Facing the relatively similar challenge of making the transition from Division II to Division I, Seattle University took very different approaches to its men's and women's basketball programs.
The men's team hired a coach with no previous NCAA head coaching experience in Cameron Dollar who was able to bring in NBA prospect and former University of Washington recruit Charles Garcia, who helped not only to win games but also to bring attention to the program. The women's team on the other hand hired a well-seasoned coach in Joan Bonvicini whose top player had an offer from Boeing awaiting her upon graduation and began the season with potential starters suspended.
In the end, different approaches led to different results: while the men's team was wildly successful in posting the best record of any transitioning Division I program in NCAA history, the women's team only went 6-24 with only one win on the road.
That said, the goal in acknowledging the difference is not to make a comparative judgment - the circumstances around the two teams were very different - but to illustrate that even within one athletic department there isn't necessarily a well-established formula to success. The men's team was extremely fortunate to bring in a talent like Garcia whereas the women's team was forced to pay for mistakes made before Bonvicini arrived which was compounded by the loss of center Carley Butcher after 11 games.
But despite the different approaches, mitigating circumstances, and results, watching each coach navigate the process of building a Division I program from scratch was a fascinating and rare opportunity all by itself. However, Bonvicini wasn't even trying to sugar coat last season's losses - yes, they were "keeping score differently" as a transitioning program, but there was no point in the season when it appeared that Bonvicini would tolerate losing for long.
"This is not a reflection of what I expect from this team or for my staff or for myself," said Bonvicini after a rough 24 point loss to North Dakota at KeyArena in February. "This is not ok. I don't like it. I didn't come here to lose like this and I'm not going to settle for it. And so, we're going to work hard until it doesn't happen."
On many occasions she was visibly frustrated and for a competitor like Bonvicini, that frustration led to action. So what exactly will it take for the Redhawks to have a more successful second year?
1. How well can a coach recruit to a small, transitioning Division I program?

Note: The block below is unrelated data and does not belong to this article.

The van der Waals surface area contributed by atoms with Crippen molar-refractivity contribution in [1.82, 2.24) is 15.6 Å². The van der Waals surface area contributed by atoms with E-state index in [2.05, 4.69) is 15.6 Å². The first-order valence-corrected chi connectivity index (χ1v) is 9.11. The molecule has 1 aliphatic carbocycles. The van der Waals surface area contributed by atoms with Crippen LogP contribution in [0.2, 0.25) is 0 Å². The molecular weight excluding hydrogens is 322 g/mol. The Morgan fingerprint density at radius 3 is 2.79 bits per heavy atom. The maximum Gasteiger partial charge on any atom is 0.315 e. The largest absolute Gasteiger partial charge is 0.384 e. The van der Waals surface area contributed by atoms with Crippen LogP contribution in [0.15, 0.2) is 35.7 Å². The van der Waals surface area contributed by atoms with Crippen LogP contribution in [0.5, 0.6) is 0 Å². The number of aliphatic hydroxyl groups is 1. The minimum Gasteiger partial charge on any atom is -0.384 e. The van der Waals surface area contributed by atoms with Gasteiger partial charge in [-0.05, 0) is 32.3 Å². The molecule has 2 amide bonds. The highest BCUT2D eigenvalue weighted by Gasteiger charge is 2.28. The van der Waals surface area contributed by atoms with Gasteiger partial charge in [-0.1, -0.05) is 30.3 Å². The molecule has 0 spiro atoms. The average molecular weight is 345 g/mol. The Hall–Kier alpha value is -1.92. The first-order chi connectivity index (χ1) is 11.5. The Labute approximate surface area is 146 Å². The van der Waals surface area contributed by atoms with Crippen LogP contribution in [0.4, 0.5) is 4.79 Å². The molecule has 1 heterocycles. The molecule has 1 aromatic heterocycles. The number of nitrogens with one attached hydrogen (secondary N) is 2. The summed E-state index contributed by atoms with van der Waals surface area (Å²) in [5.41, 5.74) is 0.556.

Bonvicini's first big off-season move was to bring in a Pac-10 talent of her own in Talisa Rhea who transferred from Oregon State. Although Oregon State finished last in the Pac-10, Rhea was their leading scorer and named to the All-Pac 10 team. Rhea will be the strongest talent on the court in many games on the Redhawks' schedule when she plays - she's required by NCAA rules to sit out this season.
But Bonvicini remained busy in the meantime, making herself visible in the Seattle community with speaking engagements and at Seattle Storm games and hitting the recruiting trail with fervor that indicated she had no desire to coach a losing program long. Working on recruits around the state, Bonvicini already got a verbal agreement from local star Renee Dillard-Brown (Garfield High School/2011), who is a three star prospect according to ESPN's Hoopgurlz.
Renee Dillard- Brown 2011 Women's Basketball Recruiting Profile - ESPN
March 09: De Aundrency Dillard-Brown is a budding star for Garfield at the forward position. At 6-foot-1, she has all the physical tools to dominate. The length, quickness, hands and leaping ability are all there for this kid. Defensively, she gambles on steals and reaches a little too often. With her size and athleticism she could be a shut down defender, if she wanted to be. With the ball, she covers a tremendous amount of ground with her drop-step and pivot moves.
That description of Dillard-Brown pretty much describes one of the biggest problems for Seattle U in their first season.
2. How will this team adjust to the more physical nature of Division I basketball?
The reason that North Dakota game was so significant is that they were a team that was similarly going through the process of transition as well but beat the Redhawks by 20 points at KeyArena. In doing so, perhaps they are a vision for Seattle U to strive for and how far they have to go.
"This is the thing about their program -- they're in transition, like us," said Bonivicini after that game. "The difference is they were a Division II team used to championships -- they won two national championships. When you have the attitude that you're a winner and you know what it means to win- they improved a lot in the past year. We need to improve a lot."